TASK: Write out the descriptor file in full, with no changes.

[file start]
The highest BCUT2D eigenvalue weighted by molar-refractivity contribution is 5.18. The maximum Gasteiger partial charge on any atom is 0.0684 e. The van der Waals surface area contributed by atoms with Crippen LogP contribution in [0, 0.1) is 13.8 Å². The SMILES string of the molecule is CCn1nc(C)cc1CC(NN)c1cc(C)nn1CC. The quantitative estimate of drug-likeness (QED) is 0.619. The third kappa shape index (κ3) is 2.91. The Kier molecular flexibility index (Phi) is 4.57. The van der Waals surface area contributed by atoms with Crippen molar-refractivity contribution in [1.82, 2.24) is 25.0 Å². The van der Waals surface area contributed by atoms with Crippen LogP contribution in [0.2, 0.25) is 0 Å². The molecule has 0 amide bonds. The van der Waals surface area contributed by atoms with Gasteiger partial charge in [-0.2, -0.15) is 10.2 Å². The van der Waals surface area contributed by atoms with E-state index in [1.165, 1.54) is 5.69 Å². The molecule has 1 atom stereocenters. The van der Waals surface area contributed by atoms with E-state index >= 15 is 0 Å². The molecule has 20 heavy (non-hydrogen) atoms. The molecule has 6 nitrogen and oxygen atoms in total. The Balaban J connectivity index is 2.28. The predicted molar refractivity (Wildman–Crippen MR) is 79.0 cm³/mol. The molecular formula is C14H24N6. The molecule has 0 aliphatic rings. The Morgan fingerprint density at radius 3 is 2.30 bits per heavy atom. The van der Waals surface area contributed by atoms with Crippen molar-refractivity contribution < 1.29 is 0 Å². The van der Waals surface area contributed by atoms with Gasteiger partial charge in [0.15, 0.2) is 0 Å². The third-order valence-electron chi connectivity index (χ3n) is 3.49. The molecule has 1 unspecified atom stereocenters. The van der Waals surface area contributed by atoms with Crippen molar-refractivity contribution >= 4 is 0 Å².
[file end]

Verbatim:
The highest BCUT2D eigenvalue weighted by molar-refractivity contribution is 5.18. The maximum Gasteiger partial charge on any atom is 0.0684 e. The van der Waals surface area contributed by atoms with Crippen LogP contribution in [0, 0.1) is 13.8 Å². The SMILES string of the molecule is CCn1nc(C)cc1CC(NN)c1cc(C)nn1CC. The quantitative estimate of drug-likeness (QED) is 0.619. The third kappa shape index (κ3) is 2.91. The Kier molecular flexibility index (Phi) is 4.57. The van der Waals surface area contributed by atoms with Crippen molar-refractivity contribution in [1.82, 2.24) is 25.0 Å². The van der Waals surface area contributed by atoms with Crippen LogP contribution in [0.2, 0.25) is 0 Å². The molecule has 0 amide bonds. The van der Waals surface area contributed by atoms with Gasteiger partial charge in [-0.2, -0.15) is 10.2 Å². The van der Waals surface area contributed by atoms with E-state index in [1.165, 1.54) is 5.69 Å². The molecule has 1 atom stereocenters. The van der Waals surface area contributed by atoms with E-state index >= 15 is 0 Å². The molecule has 20 heavy (non-hydrogen) atoms. The molecule has 6 nitrogen and oxygen atoms in total. The Balaban J connectivity index is 2.28. The predicted molar refractivity (Wildman–Crippen MR) is 79.0 cm³/mol. The molecular formula is C14H24N6. The molecule has 0 aliphatic rings. The Morgan fingerprint density at radius 3 is 2.30 bits per heavy atom. The van der Waals surface area contributed by atoms with Crippen molar-refractivity contribution < 1.29 is 0 Å². The van der Waals surface area contributed by atoms with Gasteiger partial charge in [0.15, 0.2) is 0 Å². The third-order valence-electron chi connectivity index (χ3n) is 3.49. The molecule has 1 unspecified atom stereocenters. The van der Waals surface area contributed by atoms with Crippen molar-refractivity contribution >= 4 is 0 Å².